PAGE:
When it comes to coping with aging parents, men are more vulnerable – and face a higher risk for eldercare stress

Innovative Healthcare Consultants | Colleen Van Horn

Men caring for aging loved ones are at a higher risk for eldercare stress.

By Colleen Van Horn, RN, BSN, PHN, CCM

Caregiving of any kind comes with a fair share of stress; and for those who find themselves coping with aging parents or loved ones and acting as the primary caregiver, these stressors can be particularly acute and emotionally burdensome. But now, it turns out that men are even more vulnerable to eldercare stress than their female counterparts – and incidentally, the number of men taking on caregiving roles for aging family members has doubled over the past 15 years.

According to a recent report from New America Media, data collected by the Alzheimer’s Association and the National Alliance for Caregiving shows that, as of 1996, only 19% of primary caregivers were men. By 2009, that number had increased to 40%. Research suggests that a number of factors, including economic hardship, smaller families and the exponential incidence of Alzheimer’s disease (which affects more women than men), have all contributed to this statistical shift. But thanks to a variety of male genetic and social traits, this upswing in male-dominated caregiving may be putting men at risk for higher degrees of eldercare stress. The following traits and tendencies may contribute to added stress for male caregivers:

  • Men may be less socially prepared for caregiving roles; and because caregiving has traditionally been a realm dominated by women, feelings of inexperience alone can compound male caregivers’ stress levels and leave them feeling unprepared. From dealing with basic household tasks like cooking and cleaning to managing personal care and problem behaviors like incontinence, bathing and feeding, men may feel overwhelmed – and because many males are also socially trained to avoid asking for help, this can lead to an even greater struggle than may be necessary.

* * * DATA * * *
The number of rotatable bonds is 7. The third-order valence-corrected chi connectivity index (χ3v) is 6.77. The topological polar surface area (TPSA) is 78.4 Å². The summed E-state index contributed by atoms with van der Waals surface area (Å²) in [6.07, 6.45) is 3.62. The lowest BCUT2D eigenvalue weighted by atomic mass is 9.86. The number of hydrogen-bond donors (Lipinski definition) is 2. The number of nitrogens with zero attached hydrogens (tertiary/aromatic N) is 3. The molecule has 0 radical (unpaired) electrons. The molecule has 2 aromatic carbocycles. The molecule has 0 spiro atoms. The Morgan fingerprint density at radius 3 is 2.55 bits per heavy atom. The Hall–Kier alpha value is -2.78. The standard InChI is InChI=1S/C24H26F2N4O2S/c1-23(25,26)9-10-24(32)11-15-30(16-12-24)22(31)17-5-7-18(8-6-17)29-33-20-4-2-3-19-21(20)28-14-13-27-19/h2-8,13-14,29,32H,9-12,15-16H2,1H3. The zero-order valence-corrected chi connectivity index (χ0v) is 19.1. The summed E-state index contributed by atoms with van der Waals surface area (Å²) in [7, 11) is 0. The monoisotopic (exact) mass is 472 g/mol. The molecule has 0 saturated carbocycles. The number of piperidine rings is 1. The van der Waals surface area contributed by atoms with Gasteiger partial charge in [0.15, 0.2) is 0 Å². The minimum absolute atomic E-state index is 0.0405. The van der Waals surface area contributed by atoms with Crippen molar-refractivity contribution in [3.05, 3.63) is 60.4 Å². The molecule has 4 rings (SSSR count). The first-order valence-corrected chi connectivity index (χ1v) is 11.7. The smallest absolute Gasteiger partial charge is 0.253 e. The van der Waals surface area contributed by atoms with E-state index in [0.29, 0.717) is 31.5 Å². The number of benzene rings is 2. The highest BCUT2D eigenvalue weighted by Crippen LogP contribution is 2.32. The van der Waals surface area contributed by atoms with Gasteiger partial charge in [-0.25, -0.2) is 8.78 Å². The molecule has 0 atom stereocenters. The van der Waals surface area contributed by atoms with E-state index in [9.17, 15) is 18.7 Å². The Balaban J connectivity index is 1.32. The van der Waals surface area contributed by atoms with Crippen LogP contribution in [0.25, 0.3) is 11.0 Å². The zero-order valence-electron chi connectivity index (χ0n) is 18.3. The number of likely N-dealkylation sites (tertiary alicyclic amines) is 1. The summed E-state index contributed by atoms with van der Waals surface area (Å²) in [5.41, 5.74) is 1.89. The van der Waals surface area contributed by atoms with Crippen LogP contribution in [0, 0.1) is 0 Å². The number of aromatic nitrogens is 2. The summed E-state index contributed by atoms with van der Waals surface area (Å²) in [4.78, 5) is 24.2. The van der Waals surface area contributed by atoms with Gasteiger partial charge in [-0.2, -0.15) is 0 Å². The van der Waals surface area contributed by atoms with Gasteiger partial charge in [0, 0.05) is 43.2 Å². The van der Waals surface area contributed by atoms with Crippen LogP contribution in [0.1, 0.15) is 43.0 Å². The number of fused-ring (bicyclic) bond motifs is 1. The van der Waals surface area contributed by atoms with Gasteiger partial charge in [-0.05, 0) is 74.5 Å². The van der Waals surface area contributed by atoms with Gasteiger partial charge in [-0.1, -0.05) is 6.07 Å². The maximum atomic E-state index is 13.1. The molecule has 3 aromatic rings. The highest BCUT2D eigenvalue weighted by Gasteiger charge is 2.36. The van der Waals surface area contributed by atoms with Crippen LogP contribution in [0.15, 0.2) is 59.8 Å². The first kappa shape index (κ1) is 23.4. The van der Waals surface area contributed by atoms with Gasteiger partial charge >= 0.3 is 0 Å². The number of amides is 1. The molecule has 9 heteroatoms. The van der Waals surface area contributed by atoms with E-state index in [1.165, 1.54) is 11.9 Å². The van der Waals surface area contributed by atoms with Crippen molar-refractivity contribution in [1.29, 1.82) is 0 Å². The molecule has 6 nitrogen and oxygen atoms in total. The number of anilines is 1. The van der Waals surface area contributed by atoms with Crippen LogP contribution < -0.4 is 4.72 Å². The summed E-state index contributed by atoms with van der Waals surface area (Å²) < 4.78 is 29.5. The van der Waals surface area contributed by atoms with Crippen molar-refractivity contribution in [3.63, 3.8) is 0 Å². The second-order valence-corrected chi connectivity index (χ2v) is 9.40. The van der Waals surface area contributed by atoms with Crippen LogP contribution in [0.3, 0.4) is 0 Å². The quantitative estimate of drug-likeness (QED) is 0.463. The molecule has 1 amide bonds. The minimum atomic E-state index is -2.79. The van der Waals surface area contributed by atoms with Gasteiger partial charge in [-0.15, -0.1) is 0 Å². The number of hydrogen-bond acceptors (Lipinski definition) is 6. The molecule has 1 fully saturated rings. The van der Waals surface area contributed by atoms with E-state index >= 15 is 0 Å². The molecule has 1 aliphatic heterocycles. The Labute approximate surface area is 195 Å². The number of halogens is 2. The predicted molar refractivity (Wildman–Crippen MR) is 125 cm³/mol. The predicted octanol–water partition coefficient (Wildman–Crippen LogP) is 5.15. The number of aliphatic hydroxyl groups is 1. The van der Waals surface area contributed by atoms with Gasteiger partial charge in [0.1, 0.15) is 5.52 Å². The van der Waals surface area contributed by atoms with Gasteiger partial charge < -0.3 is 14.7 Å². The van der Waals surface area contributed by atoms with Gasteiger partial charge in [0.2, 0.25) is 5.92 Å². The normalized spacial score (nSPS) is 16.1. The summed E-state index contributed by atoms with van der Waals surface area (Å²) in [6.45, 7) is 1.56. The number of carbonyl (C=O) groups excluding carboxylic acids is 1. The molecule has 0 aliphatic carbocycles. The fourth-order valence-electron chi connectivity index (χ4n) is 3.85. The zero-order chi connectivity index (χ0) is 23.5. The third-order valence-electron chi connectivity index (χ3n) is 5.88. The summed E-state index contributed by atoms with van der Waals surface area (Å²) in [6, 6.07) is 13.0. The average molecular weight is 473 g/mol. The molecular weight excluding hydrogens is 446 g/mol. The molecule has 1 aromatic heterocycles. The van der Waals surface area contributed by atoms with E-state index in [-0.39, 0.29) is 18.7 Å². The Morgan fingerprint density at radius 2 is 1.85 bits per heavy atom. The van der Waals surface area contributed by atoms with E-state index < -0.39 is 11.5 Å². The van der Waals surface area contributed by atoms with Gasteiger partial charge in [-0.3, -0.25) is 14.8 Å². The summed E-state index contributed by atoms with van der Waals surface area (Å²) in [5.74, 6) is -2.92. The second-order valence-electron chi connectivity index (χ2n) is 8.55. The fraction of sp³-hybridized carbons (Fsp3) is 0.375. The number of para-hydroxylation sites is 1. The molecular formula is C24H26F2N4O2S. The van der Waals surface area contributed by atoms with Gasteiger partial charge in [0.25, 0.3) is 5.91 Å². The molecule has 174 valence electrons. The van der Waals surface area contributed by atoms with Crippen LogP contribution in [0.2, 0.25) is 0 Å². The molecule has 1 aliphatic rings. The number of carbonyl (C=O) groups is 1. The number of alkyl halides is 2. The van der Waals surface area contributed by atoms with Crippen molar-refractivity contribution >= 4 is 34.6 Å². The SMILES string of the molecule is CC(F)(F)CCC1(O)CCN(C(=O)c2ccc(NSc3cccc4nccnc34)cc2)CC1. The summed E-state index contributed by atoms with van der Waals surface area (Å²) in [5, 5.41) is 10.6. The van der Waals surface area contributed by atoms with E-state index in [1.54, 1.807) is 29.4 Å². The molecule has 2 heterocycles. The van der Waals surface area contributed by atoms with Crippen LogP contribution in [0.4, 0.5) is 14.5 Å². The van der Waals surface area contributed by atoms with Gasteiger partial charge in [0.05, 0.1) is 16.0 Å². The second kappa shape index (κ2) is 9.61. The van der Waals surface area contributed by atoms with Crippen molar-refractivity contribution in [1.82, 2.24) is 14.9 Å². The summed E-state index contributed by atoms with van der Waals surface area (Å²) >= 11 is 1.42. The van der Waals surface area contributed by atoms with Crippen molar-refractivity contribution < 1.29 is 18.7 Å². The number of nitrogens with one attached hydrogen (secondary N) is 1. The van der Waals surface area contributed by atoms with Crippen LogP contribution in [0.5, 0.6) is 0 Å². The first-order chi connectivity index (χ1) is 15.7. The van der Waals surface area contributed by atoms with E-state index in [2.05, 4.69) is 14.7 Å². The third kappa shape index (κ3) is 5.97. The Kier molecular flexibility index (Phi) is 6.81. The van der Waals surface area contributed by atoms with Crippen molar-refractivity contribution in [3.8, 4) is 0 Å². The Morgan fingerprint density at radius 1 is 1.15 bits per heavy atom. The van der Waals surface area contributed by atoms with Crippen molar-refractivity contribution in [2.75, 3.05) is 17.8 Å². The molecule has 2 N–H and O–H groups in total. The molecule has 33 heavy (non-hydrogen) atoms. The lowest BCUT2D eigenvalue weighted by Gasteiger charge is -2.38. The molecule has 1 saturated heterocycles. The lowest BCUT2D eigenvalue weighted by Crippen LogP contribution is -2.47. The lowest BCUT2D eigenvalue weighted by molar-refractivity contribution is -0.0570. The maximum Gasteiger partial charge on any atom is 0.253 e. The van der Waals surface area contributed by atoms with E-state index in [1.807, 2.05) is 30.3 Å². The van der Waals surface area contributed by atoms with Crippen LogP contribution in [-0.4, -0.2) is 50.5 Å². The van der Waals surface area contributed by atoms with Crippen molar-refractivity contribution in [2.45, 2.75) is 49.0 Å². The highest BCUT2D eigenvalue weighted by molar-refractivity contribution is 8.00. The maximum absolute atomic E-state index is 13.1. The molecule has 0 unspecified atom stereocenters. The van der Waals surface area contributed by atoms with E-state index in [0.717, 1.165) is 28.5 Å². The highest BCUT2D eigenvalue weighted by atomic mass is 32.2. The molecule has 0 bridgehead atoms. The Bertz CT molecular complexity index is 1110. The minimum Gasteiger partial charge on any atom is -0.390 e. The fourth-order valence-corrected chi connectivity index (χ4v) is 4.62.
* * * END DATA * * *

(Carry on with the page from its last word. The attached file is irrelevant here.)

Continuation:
• Men are less likely to talk about their feelings, potentially increasing the likelihood of isolation and emotional frustration during difficult times.
  • Compared to women, men rarely prioritize self-care – and while most caregivers tend to place the needs dependents above their own, the risks of neglecting one’s own health and well-being affect both the caregiver and the elder alike.
  • Many caregiving resources are marketed towards and designed for women – an outdated but real trend that may leave men feeling alienated.

Because male caregiving in America is still considered a novelty in the eyes of many, male-oriented resources and support groups are in short supply. However, if men can take pride and confidence from the praise they receive as caregivers, and use innate problem-solving and task-oriented skills to make caregiving seem more manageable, they will enjoy a better chance of success and reduced stress. Furthermore, recognizing that asking for help is an effective strategy for improved care as opposed to a sign of weakness can help all caregivers, male and female alike, survive and thrive while providing high-quality care to aging loved ones. To learn more about geriatric care management and professional eldercare guidance, contact Innovative Healthcare Consultants by visiting www.innovativehc.com.

Related posts:

  1. When caring for your aging parents, maximize resources to minimize relationship stress
  2. Baby boomers brace for eldercare challenges
  3. Geriatric care managers offer advocacy alternatives for harried caregivers
  4. Home for the holidays: tips for talking to aging parents about changing health and wellness needs
  5. DR. HE SAID, DR. SHE SAID: Coping with financial stress on a relationship

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Posted by Social Media Staff on Mar 23, 2012. Filed under Colleen Van Horn, Columns, Sponsored Columns. You can follow any responses to this entry through the RSS 2.0. You can leave a response or trackback to this entry

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